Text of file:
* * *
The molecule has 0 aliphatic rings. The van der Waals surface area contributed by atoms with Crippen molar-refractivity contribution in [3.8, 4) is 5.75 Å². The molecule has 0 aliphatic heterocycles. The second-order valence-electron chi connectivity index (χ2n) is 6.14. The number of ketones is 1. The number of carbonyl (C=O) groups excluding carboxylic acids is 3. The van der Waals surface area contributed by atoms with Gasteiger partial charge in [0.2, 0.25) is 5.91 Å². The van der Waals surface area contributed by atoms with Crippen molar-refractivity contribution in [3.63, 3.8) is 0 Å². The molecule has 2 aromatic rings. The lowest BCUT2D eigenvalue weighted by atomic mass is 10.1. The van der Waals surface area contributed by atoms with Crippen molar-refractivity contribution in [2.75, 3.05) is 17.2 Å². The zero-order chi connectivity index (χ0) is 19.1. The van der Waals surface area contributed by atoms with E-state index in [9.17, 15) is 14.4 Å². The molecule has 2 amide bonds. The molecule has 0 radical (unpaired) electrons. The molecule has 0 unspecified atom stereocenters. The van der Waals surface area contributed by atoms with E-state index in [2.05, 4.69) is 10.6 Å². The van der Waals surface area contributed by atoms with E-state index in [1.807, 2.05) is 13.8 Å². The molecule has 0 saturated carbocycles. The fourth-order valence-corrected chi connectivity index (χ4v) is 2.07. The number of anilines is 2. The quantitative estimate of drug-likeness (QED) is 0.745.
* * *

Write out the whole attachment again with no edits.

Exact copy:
The molecule has 0 aliphatic rings. The van der Waals surface area contributed by atoms with Crippen molar-refractivity contribution in [3.8, 4) is 5.75 Å². The molecule has 0 aliphatic heterocycles. The second-order valence-electron chi connectivity index (χ2n) is 6.14. The number of ketones is 1. The number of carbonyl (C=O) groups excluding carboxylic acids is 3. The van der Waals surface area contributed by atoms with Gasteiger partial charge in [0.2, 0.25) is 5.91 Å². The van der Waals surface area contributed by atoms with Crippen molar-refractivity contribution in [3.63, 3.8) is 0 Å². The molecule has 2 aromatic rings. The lowest BCUT2D eigenvalue weighted by atomic mass is 10.1. The van der Waals surface area contributed by atoms with Crippen molar-refractivity contribution in [2.75, 3.05) is 17.2 Å². The zero-order chi connectivity index (χ0) is 19.1. The van der Waals surface area contributed by atoms with E-state index in [9.17, 15) is 14.4 Å². The molecule has 2 amide bonds. The molecule has 0 radical (unpaired) electrons. The molecule has 0 unspecified atom stereocenters. The van der Waals surface area contributed by atoms with E-state index in [2.05, 4.69) is 10.6 Å². The van der Waals surface area contributed by atoms with E-state index in [1.807, 2.05) is 13.8 Å². The molecule has 0 saturated carbocycles. The fourth-order valence-corrected chi connectivity index (χ4v) is 2.07. The number of anilines is 2. The quantitative estimate of drug-likeness (QED) is 0.745.